Rep. Frank R. Wolf, the conservative Republican from Northern Virginia's 10th District, didn't even flinch as the dark-eyed Arlington artist told him her son had been kidnapped by the sister of Benito Mussolini.

Nor did he react when she breezily told him to give her love to John and Elizabeth (Warner) as she left the Arlington County Courthouse, where she had gone to solicit Wolf's help in obtaining county housing assistance.

The middle-aged woman, wearing open-toed sandals on the day of the area's first heavy snowfall, began her 5-minute interview by stating matter-of-factly that her cupboard was bare. Then followed a rambling tale of a meeting with Spanish surrealist painter Salvador Dali and the alleged kidnapping of her son by a sister of the former Italian fascist dictator.

The poker-faced congressman told the woman he would look into her housing assistance problem.

Wolf, who was spending the afternoon talking to constituents, had mailed notices to residents of his district inviting them to meet with him last week during the congressional recess. As a result, he spent most of the 2-hour period listening to comments on a mixed bag of subjects, including zoning, sludge removal and traffic problems, social security benefits for spouses and international politics.

Assisted by Robert A. Clark, his aide for constituent services, the congressman interviewed 28 men and women who braved snowdrifts and freezing temperatures. Most of the visitors agreed to let a reporter listen to their conversations with Wolf.

One of the more unusual requests came from a 33-year-old Army veteran from Alexandria who had written to and talked with members of Wolf's staff a year ago.

Originally named Berkowitz, the man said he had legally changed his name in 1978 because of harassment associated with the case of New York's "Son of Sam" killer David Berkowitz. But the Army, he said, insists on using his former name on official documents. The veteran, who asked that his new name not be revealed, asked Wolf to help him convince the military to use only his new name. Wolf said, "I'll try to do something for you."

Constituent Stewart Sifakis, 27, of Rosslyn, who is unemployed, told Wolf that he plans to emigrate to West Germany because he can't find work in this country. He said he wants Wolf to find out if he will be eligible for unemployment and social security benefits after leaving the country.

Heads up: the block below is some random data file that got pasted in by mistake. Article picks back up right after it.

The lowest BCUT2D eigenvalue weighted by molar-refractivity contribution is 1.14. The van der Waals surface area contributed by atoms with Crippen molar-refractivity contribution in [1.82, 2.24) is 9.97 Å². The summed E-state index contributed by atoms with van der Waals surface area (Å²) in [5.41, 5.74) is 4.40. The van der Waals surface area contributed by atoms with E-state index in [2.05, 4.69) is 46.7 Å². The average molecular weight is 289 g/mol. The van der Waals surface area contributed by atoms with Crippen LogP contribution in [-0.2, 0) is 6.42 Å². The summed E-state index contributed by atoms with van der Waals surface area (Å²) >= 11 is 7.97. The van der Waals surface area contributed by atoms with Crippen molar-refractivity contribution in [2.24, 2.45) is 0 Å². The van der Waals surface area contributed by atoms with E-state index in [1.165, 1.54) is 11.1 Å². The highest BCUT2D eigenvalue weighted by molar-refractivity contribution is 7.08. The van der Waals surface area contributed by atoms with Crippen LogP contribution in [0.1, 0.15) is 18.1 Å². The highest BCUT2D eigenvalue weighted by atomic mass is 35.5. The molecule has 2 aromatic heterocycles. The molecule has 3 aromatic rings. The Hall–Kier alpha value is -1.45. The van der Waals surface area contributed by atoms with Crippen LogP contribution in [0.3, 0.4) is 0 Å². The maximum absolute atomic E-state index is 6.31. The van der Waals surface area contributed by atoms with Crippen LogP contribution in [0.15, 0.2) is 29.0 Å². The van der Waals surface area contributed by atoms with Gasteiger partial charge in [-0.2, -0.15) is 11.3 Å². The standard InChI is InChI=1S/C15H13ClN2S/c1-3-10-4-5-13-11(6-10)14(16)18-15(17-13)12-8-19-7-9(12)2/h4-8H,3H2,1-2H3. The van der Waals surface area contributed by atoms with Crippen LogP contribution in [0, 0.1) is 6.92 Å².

Wolf told him that he didn't think he would be eligible for unemployment benefits while looking for work overseas but that would not affect his social security eligibility.

Shelley Lucke-Jennings, a young woman from Arlington, questioned Wolf about President Reagan's recent actions in revoking the government's policy of denying Internal Revenue Service tax exemptions to schools practicing racial discrimination.

Wolf responded that the Reagan administration would be introducing legislation to replace the IRS regulations and that he feels "it will pass fairly quickly, within this year and well before this Congress adjourns."

Lucke-Jennings then asked Wolf if he endorsed a national holiday honoring the Rev. Martin Luther King Jr. Wolf replied that he would not endorse such a move "if it became a holiday where we shut down the government."

Wolf said he would support a national holiday for King if it fell on a Saturday or Sunday, with Sunday being more appropriate because "King was a man of God."

Lucke-Jennings, who praised Wolf for his honesty, said she didn't care what day of the week the holiday fell on, she just wanted national recognition of "an ethnic" person, such as the assassinated civil rights leader.

Eduardo Patricio of North Arlington said he came to thank Wolf for helping him obtain an investigation of what Patricio claims was his illegal firing from his job as a government auditor for the Veterans Administration.

In possibly the shortest interview of all, lasting about a minute, a man seeking Wolf's support for the African Assistance Act was assured that he would hear back from the congressman as soon as Wolf had had a chance to review the House resolution.

When Wolf then rose to his feet, signaling the end of the interview, the visitor humorously commented: "Frank, that was very short!"

At 4 p.m., Wolf met with his last constituent, Antoni Stefan Koper, a Polish refugee and retired editor who wanted food and other aid to Poland sent through private humanitarian groups, rather than official channels.

Saying he was "very, very sympathetic," Wolf replied that "it is appropriate that the president speak for the nation, but I support what the president and Secretary Haig have done" with regard to Poland.

Wolf held a similar session in Loudoun County the previous day and met with residents of Reston, Vienna and Annandale later in the week. Last year, he conducted nine town meetings throughout his district.